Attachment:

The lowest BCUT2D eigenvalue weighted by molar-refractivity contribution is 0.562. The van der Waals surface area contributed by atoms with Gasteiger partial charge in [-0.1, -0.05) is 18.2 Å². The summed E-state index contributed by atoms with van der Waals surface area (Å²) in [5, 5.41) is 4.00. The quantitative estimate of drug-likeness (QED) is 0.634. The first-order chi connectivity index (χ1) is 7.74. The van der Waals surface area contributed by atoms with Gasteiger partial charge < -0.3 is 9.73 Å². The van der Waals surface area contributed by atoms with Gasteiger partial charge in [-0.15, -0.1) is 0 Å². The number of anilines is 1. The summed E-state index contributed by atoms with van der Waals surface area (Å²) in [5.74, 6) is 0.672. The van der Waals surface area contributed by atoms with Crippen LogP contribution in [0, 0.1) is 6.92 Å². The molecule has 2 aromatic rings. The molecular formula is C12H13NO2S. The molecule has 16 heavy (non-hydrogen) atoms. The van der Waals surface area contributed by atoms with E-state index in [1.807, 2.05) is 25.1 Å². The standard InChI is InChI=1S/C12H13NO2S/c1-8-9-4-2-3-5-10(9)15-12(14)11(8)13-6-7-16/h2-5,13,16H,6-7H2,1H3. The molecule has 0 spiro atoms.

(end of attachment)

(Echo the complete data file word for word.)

The lowest BCUT2D eigenvalue weighted by molar-refractivity contribution is 0.562. The van der Waals surface area contributed by atoms with Gasteiger partial charge in [-0.1, -0.05) is 18.2 Å². The summed E-state index contributed by atoms with van der Waals surface area (Å²) in [5, 5.41) is 4.00. The quantitative estimate of drug-likeness (QED) is 0.634. The first-order chi connectivity index (χ1) is 7.74. The van der Waals surface area contributed by atoms with Gasteiger partial charge < -0.3 is 9.73 Å². The van der Waals surface area contributed by atoms with Gasteiger partial charge in [-0.15, -0.1) is 0 Å². The number of anilines is 1. The summed E-state index contributed by atoms with van der Waals surface area (Å²) in [5.74, 6) is 0.672. The van der Waals surface area contributed by atoms with Crippen LogP contribution in [0, 0.1) is 6.92 Å². The molecule has 2 aromatic rings. The molecular formula is C12H13NO2S. The molecule has 16 heavy (non-hydrogen) atoms. The van der Waals surface area contributed by atoms with E-state index in [1.807, 2.05) is 25.1 Å². The standard InChI is InChI=1S/C12H13NO2S/c1-8-9-4-2-3-5-10(9)15-12(14)11(8)13-6-7-16/h2-5,13,16H,6-7H2,1H3. The molecule has 0 spiro atoms.